Date of Graduation

5-2015

Document Type

Dissertation

Degree Name

Doctor of Philosophy in Engineering (PhD)

Degree Level

Graduate

Department

Chemical Engineering

Advisor

Michael Ackerson

Committee Member

Robert Beitle

Second Committee Member

Christa Hestekin

Third Committee Member

Jamie Hestekin

Fourth Committee Member

Mark Arnold

Keywords

Biofuels, Butanol, Catalysis, Hydrogenation

Abstract

Biobutanol use as a fuel began in the late 19th century. Problems remain in economic viability. A review of the state of the art and need for technical advances is presented.

The technical potential of producing biofuel from a naturally occurring macroalgae was studied. The algae grow in Jamaica Bay, New York City, in contaminated water. The process consisted of mechanical harvesting, drying, grinding, and acid hydrolysis to form an algal sugar solution. Clostridium beijerinckii and C. saccharoperbutylacetonicum were used in an acetone butanol ethanol (ABE) fermentation to make butanol. Fermentation was followed by distillation Butanol concentrations during fermentation reached 4 g/L. The recovery of reducing sugars in the media was 0.29 g butanol/g sugar. Feedstock with greater than 7 g/L butyric acid caused death of the butanol-producing bacteria.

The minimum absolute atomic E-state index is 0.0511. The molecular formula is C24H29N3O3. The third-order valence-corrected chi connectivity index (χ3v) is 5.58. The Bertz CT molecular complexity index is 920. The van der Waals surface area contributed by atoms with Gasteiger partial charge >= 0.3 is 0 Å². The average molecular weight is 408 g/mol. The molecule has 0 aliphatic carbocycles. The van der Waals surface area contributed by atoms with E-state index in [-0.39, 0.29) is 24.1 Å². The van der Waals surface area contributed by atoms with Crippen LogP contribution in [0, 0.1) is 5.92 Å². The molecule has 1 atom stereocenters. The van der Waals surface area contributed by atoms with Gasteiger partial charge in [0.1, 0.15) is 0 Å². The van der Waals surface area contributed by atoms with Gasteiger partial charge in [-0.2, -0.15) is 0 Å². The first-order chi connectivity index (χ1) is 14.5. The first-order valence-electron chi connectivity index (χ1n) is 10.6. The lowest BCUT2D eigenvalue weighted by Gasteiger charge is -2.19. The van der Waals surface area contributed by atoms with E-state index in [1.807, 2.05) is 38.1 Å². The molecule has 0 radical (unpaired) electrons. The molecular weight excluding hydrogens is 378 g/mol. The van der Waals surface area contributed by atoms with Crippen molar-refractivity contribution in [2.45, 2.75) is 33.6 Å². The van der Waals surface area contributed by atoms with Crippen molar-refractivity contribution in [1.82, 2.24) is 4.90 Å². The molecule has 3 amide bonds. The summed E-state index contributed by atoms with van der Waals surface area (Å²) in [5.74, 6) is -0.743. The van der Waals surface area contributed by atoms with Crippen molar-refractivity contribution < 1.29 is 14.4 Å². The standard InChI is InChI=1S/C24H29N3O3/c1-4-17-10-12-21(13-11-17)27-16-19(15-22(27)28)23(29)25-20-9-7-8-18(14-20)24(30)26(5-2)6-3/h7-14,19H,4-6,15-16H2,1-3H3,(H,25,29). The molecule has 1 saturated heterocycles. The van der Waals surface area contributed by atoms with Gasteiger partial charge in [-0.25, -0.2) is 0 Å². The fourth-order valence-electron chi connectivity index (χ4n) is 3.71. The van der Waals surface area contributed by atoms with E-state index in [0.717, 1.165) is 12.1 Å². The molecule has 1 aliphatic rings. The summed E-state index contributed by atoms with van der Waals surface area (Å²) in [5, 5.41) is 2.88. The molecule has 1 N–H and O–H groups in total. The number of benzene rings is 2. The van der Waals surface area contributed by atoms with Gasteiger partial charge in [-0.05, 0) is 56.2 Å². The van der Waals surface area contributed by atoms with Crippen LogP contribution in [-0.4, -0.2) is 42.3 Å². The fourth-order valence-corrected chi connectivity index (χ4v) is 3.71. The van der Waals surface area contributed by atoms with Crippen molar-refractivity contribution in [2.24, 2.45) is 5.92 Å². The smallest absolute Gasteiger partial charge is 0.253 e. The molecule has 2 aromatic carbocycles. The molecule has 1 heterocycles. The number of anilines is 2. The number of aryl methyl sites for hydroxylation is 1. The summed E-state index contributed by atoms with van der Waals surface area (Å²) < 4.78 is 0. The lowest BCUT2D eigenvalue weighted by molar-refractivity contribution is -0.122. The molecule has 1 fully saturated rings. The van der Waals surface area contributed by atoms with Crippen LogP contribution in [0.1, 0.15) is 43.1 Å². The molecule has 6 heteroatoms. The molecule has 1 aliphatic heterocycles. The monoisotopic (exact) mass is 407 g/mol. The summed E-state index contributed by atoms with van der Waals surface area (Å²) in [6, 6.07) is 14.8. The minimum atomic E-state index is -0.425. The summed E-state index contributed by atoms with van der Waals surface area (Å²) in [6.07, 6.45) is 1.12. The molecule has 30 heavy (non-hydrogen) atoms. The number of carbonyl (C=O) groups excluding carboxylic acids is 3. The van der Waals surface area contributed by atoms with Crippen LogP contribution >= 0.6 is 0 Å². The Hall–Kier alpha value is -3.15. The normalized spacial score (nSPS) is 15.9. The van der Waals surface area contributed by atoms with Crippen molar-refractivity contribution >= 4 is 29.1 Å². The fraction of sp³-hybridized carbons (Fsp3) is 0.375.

The kinetics of the production of 1-octadecanol from octadecanoic acid was investigated in a liquid-phase trickle-bed reactor by hydrogenation. The primary reactions occurring in the reactor were the desired conversion of octadecanoic acid to 1-octadecanol and the subsequent undesired conversion of 1-octadecanol to octadecane. A series-parallel kinetics model first order in acid and zero order in hydrogen was developed to predict these two reactions. The activation energies of the reactions were 63.7.8 and 45.6 kJ/mole, respectively. The conversion of octadecanoic acid and the selectivity to the desired product as functions of temperature, space velocity, and inlet octadecanoic acid concentration were then estimated. The model predicts maximum productivity of 1-octadecanol at higher temperatures and short residence times. Parametric plots show productivity to be ≥0.48 g 1-octadecanol/g octadecanoic acid at 566 oF and a 0.1 h residence time.

The model from the 1-octadecanoic acid study was fitted to several sets of data for the hydrogenation of butyric acid to butanol in the temperature regime of 300-400 oF and pressures of 700-1000 psig. The model failed to accurately predict the final concentrations of 1-butanol and butane. Reasons for this are suggested and future work to fix this problem is presented and discussed.

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